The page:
Your confidence is appreciated, I hope to fulfill it. I am looking for it, but the site I like to use to look up my Voyager things is having some Internet troubles it seems ("Janet's Star Trek Voyager Site") But to take a shot in the dark, I'm gonna say when Dala showed the alien a schematic of Voyager's weapons in "Live Fast and Prosper", but don't count on this (I'm looking...) Also, that eBay link, if it's never been released to the public, it's LESS then apocrypha. I'm not even inclined to believe that's authentic, anyone can download the Star Trek font off the Internet and type "by Rick Sternbach and Mike Okuda", "making it canon". But it might be, I dunno (written by them, certainly not official canon) Nice, none the less. - AJHalliwell 03:10, 31 Jul 2005 (UTC)

"optronically targeted phasers" is the only thing they say about the phasers. I don't remember that episode clearly enough to see what was showed on the schematics. I will be glad if you find that reference as it could be useful to me and the Croatian Star Trek Center, where we are discussing Voyagers weapons in over 700 posts.

I see noone wants to really find a legitimate source for this... The preceding unsigned comment was added by (talk).

Bringing this up again. We need to cite this, or lose it. --OuroborosCobra talk 19:11, 27 December 2006 (UTC)

I never heard from phaser class in the episodes, but you all think this lil ship can produce the beam-firepower of the large Galaxy? (If yes, than UFP dont need anything other than intrepids in battles. 10 intrepid can produce 10 Galaxy firepower, and they are more agile than the Galaxy class...)

Torpedo launchersEdit

I'm a little curious about the fifth torpedo launcher mentioned in this article. Clearly there are two forward above the deflector dish, and two aft on the spine, but where does this fifth come from. The article identifies it as on the base of the engineering hull, under the deflector dish, leading me to suspect you mean the little piece hanging down below the deflector dish. Aside from the fact that there is no visible launch tube here, I have at no time during the series seen torpedoes launched from this point. If anyone has an explanation and can justify its listing here, I would be most interested in hearing it. The preceding unsigned comment was added by (talk).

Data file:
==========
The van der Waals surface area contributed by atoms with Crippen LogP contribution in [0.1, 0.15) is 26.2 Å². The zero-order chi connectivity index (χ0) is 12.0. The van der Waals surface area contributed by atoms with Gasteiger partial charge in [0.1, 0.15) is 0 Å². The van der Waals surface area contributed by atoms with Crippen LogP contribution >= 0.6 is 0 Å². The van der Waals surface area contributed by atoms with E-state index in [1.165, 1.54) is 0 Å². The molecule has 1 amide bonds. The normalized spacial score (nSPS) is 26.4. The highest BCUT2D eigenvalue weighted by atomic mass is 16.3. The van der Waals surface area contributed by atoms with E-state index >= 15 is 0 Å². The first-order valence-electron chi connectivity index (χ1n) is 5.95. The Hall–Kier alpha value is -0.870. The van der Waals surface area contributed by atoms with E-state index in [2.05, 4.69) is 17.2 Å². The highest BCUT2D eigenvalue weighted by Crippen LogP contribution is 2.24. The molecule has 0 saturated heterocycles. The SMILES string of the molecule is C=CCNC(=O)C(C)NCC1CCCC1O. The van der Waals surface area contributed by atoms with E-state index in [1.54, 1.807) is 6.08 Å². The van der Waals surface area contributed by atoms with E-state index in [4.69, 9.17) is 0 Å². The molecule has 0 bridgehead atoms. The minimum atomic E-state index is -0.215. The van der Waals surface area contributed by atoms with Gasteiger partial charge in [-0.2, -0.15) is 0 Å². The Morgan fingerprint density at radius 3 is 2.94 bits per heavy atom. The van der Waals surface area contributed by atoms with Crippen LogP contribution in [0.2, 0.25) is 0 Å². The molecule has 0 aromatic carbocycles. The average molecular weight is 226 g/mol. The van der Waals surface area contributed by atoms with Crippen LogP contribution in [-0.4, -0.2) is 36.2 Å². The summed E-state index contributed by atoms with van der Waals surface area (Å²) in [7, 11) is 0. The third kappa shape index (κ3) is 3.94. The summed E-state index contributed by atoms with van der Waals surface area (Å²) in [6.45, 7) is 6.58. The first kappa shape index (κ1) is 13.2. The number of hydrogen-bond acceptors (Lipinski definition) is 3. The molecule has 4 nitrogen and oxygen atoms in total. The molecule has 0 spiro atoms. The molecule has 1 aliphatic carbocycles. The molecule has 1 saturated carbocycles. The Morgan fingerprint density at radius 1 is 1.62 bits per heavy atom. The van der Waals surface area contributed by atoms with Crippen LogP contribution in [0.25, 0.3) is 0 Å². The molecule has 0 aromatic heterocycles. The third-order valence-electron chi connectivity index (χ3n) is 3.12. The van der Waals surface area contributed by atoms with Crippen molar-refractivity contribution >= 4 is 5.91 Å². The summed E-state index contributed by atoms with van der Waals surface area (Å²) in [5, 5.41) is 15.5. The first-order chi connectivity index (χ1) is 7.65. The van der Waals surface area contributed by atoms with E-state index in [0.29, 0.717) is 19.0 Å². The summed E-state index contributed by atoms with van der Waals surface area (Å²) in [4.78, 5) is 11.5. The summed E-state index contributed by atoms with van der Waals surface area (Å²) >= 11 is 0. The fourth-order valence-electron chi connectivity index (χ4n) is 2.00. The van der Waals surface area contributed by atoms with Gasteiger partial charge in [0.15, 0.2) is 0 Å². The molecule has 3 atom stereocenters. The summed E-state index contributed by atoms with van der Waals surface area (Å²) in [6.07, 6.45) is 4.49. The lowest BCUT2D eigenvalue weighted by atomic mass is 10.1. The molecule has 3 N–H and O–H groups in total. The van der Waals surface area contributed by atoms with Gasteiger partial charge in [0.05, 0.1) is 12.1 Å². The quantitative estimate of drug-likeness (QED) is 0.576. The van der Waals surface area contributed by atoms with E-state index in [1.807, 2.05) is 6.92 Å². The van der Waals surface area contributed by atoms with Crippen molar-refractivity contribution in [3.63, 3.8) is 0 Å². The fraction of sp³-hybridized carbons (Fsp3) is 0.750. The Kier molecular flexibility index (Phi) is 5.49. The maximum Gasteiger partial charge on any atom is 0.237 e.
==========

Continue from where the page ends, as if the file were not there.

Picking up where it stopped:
The fifth torpedo tube is an interesting issue, you can see it being launched here: [2]. There are various utilities under the ship, however, none of which appear to be torpedo tubes but rather Engineering utilities (Warp Core hatch, possible connections for restock, etc.). Even though no torpedo launchers are shown, one was launched from a 'mystical' 5th tube, so thus there is technically 5 tubes. - Adm. Enzo Aquarius 21:25, 14 Sep 2005 (UTC)
That's definitely interesting, but taking this as canon makes me wonder about something else. Should we list the Galaxy class as having thirteen phaser arrays, considering the mystical phaser beams erupting from the forward torpedo launcher on the stardrive in Darmok.HaganeNoKokoro 19:45, 17 Sep 2005 (UTC)
That link is now invalid, could someone provide me with a replacement, I would like to see that 5th launcher 23:32, 1 March 2008 (UTC)
It's official. Intrepid does have a ventral fifth torpedo launcher in the very center belly of the ship. Here is a series of images depicting the firing from "Resolutions" to solve the issue for everyone. [3] -- 13:01, 21 April 2008 (UTC)
That "5th tube" is likely be a VFX error, since it is located where the aft tractor emitter is, and that it only fired in one episode. TNG made this mistake a couple times with having a phaser come from the forward torpedo tube.-- 07:11, 28 August 2009 (UTC)
I wrongly cited that ALL Intrepid-class starships were compatible with Transphasic Torpedoes. However, I was wrong. Only one ship does not change a complete class of starships. It's only Voyager because Vice Admiral Janeway knew to install the weaponry and armor.-- 21:07, December 10, 2009 (UTC)

According to this site, special effects has put a sixth launcher on the ship. Between the two proper launchers, but not coming from either of them. – Fadm tyler 20:39, January 29, 2010 (UTC)

Does anyone know what episode that "sixth" torpedo tube is from... There might be precedence of effects that originate extremely near a proper weapon port, that we discount them as an error, but it would still be great to mention the anomaly on the page. IMO --Pseudohuman 02:21, January 30, 2010 (UTC)

I think it is Voyager episode 'Resolutions'. – Fadm tyler 15:35, January 30, 2010 (UTC)

The other one is, but I meant the one that comes from between the two aft torpedo tubes. --Pseudohuman 15:50, January 30, 2010 (UTC)